Today during class, I noted a brief exchange with a student in my literature class, "The Drama of Math and Science." I recorded it because it reminded me of a recent conversation with colleagues about The Shallows. Specifically, I remembered the conversation about learning to use what we already know.
Here's my record of the classroom exchange:
Exchange with student (cf. The Shallows):
student: Can we use our reading notes?
me: I try to help students develop layers of resources for reading a play. Our culture promotes moving quickly from one activity to the next. As a result, we sometimes forget resources we have built in the recent past.
Today students were finding passages in Marlowe's Doctor Faustus that overlapped with questions they said they would ask themselves when "their time came." They have finished reading the play, and were doing this exercise as a way to reflect further on some of its ideas. Last week, once they had begun to read Act Two, they started submitting a set of reading notes for each act, according to a template I composed for the opening lines of Act Two.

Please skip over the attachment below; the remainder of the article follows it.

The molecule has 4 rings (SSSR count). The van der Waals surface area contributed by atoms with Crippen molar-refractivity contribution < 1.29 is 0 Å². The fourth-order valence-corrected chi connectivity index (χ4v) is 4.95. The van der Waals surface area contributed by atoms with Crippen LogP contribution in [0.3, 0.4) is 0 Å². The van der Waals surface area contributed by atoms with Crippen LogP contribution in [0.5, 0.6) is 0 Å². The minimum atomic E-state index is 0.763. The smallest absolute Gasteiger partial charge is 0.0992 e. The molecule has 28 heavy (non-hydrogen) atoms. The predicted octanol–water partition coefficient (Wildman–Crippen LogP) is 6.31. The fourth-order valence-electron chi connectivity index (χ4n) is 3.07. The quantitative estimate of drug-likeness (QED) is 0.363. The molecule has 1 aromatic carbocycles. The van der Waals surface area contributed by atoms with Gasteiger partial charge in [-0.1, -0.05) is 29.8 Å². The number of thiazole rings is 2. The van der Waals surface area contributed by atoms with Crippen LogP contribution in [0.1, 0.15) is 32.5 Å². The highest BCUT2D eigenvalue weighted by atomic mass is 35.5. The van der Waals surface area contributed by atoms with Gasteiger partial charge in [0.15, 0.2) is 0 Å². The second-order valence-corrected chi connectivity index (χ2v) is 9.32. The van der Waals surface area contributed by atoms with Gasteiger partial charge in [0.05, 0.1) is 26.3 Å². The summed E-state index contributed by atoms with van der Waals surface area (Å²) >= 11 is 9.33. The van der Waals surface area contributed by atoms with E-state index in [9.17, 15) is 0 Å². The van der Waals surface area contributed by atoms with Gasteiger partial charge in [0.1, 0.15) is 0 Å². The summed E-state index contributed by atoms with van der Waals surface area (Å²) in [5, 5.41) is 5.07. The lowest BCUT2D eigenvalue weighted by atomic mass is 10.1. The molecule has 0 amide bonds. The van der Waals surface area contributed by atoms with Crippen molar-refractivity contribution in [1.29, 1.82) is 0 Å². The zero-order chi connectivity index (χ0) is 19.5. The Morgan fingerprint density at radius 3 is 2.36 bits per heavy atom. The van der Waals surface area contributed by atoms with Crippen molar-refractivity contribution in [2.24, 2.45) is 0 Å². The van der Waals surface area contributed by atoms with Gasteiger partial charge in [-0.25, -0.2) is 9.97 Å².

This student's asking "Can we use our reading notes?" struck me as a prime example of how quickly we, the students and I, are trained to move quickly onto the next agenda item, without pausing to ask, "What resources do I have to complete this task?"
In keeping with the theme of this post, I neglected to survey the small groups, after they had returned from doing the exercise. Tomorrow, I will ask, "Who used their reading notes at all while doing yesterday's exercise?"
This post I will copy and paste onto the OneNote page called "Class Notes"--where I recorded today's brief exchange with an exceptionally astute student.